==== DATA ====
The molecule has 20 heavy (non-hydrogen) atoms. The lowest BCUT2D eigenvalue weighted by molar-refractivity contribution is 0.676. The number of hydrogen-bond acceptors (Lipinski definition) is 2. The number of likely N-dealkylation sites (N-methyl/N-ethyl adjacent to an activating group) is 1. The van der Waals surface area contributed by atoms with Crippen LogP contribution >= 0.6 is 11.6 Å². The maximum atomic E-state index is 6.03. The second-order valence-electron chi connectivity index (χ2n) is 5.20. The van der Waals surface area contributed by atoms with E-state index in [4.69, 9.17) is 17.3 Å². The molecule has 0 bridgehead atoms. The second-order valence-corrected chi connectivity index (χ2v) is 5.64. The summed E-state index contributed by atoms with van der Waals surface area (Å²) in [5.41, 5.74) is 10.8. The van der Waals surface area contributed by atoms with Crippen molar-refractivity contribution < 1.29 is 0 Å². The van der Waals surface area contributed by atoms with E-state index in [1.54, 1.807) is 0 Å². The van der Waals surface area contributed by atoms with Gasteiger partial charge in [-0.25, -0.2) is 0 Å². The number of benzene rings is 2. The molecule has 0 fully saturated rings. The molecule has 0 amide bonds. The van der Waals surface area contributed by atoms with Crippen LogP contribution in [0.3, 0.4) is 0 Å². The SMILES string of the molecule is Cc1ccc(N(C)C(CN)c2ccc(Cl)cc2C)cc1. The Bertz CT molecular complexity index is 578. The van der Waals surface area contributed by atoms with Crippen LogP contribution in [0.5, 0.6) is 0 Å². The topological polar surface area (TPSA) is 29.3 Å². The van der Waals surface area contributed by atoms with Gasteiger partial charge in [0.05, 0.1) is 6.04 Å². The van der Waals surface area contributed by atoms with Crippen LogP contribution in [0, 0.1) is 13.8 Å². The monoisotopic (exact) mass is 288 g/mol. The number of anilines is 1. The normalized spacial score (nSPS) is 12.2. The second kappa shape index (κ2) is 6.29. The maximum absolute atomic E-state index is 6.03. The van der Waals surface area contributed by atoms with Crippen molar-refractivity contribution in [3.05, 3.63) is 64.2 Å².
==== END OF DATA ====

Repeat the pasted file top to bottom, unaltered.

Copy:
The molecule has 20 heavy (non-hydrogen) atoms. The lowest BCUT2D eigenvalue weighted by molar-refractivity contribution is 0.676. The number of hydrogen-bond acceptors (Lipinski definition) is 2. The number of likely N-dealkylation sites (N-methyl/N-ethyl adjacent to an activating group) is 1. The van der Waals surface area contributed by atoms with Crippen LogP contribution >= 0.6 is 11.6 Å². The maximum atomic E-state index is 6.03. The second-order valence-electron chi connectivity index (χ2n) is 5.20. The van der Waals surface area contributed by atoms with E-state index in [4.69, 9.17) is 17.3 Å². The molecule has 0 bridgehead atoms. The second-order valence-corrected chi connectivity index (χ2v) is 5.64. The summed E-state index contributed by atoms with van der Waals surface area (Å²) in [5.41, 5.74) is 10.8. The van der Waals surface area contributed by atoms with Crippen molar-refractivity contribution < 1.29 is 0 Å². The van der Waals surface area contributed by atoms with E-state index in [1.54, 1.807) is 0 Å². The van der Waals surface area contributed by atoms with Gasteiger partial charge in [-0.25, -0.2) is 0 Å². The number of benzene rings is 2. The molecule has 0 fully saturated rings. The molecule has 0 amide bonds. The van der Waals surface area contributed by atoms with Crippen LogP contribution in [0.3, 0.4) is 0 Å². The SMILES string of the molecule is Cc1ccc(N(C)C(CN)c2ccc(Cl)cc2C)cc1. The Bertz CT molecular complexity index is 578. The van der Waals surface area contributed by atoms with Crippen LogP contribution in [0.5, 0.6) is 0 Å². The topological polar surface area (TPSA) is 29.3 Å². The van der Waals surface area contributed by atoms with Gasteiger partial charge in [0.05, 0.1) is 6.04 Å². The van der Waals surface area contributed by atoms with Crippen LogP contribution in [0, 0.1) is 13.8 Å². The monoisotopic (exact) mass is 288 g/mol. The number of anilines is 1. The normalized spacial score (nSPS) is 12.2. The second kappa shape index (κ2) is 6.29. The maximum absolute atomic E-state index is 6.03. The van der Waals surface area contributed by atoms with Crippen molar-refractivity contribution in [3.05, 3.63) is 64.2 Å².